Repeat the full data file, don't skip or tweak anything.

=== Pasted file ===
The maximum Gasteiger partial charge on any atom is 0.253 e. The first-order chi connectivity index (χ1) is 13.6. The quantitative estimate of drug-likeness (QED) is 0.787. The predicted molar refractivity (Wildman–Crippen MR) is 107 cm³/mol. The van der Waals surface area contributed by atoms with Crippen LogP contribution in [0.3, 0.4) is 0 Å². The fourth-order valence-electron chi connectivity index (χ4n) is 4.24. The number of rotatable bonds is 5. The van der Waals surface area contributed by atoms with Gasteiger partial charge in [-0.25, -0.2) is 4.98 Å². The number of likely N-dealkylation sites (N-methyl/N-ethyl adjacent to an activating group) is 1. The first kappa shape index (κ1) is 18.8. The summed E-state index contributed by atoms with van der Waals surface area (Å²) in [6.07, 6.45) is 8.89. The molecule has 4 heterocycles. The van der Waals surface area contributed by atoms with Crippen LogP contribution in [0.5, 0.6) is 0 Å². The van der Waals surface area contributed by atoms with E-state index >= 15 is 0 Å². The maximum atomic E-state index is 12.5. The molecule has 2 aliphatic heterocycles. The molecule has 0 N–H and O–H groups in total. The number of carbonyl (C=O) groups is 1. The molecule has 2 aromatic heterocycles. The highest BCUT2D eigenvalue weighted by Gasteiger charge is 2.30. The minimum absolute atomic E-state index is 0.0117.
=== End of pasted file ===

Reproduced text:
The maximum Gasteiger partial charge on any atom is 0.253 e. The first-order chi connectivity index (χ1) is 13.6. The quantitative estimate of drug-likeness (QED) is 0.787. The predicted molar refractivity (Wildman–Crippen MR) is 107 cm³/mol. The van der Waals surface area contributed by atoms with Crippen LogP contribution in [0.3, 0.4) is 0 Å². The fourth-order valence-electron chi connectivity index (χ4n) is 4.24. The number of rotatable bonds is 5. The van der Waals surface area contributed by atoms with Gasteiger partial charge in [-0.25, -0.2) is 4.98 Å². The number of likely N-dealkylation sites (N-methyl/N-ethyl adjacent to an activating group) is 1. The first kappa shape index (κ1) is 18.8. The summed E-state index contributed by atoms with van der Waals surface area (Å²) in [6.07, 6.45) is 8.89. The molecule has 4 heterocycles. The van der Waals surface area contributed by atoms with Crippen LogP contribution in [0.5, 0.6) is 0 Å². The van der Waals surface area contributed by atoms with E-state index >= 15 is 0 Å². The maximum atomic E-state index is 12.5. The molecule has 2 aliphatic heterocycles. The molecule has 0 N–H and O–H groups in total. The number of carbonyl (C=O) groups is 1. The molecule has 2 aromatic heterocycles. The highest BCUT2D eigenvalue weighted by Gasteiger charge is 2.30. The minimum absolute atomic E-state index is 0.0117.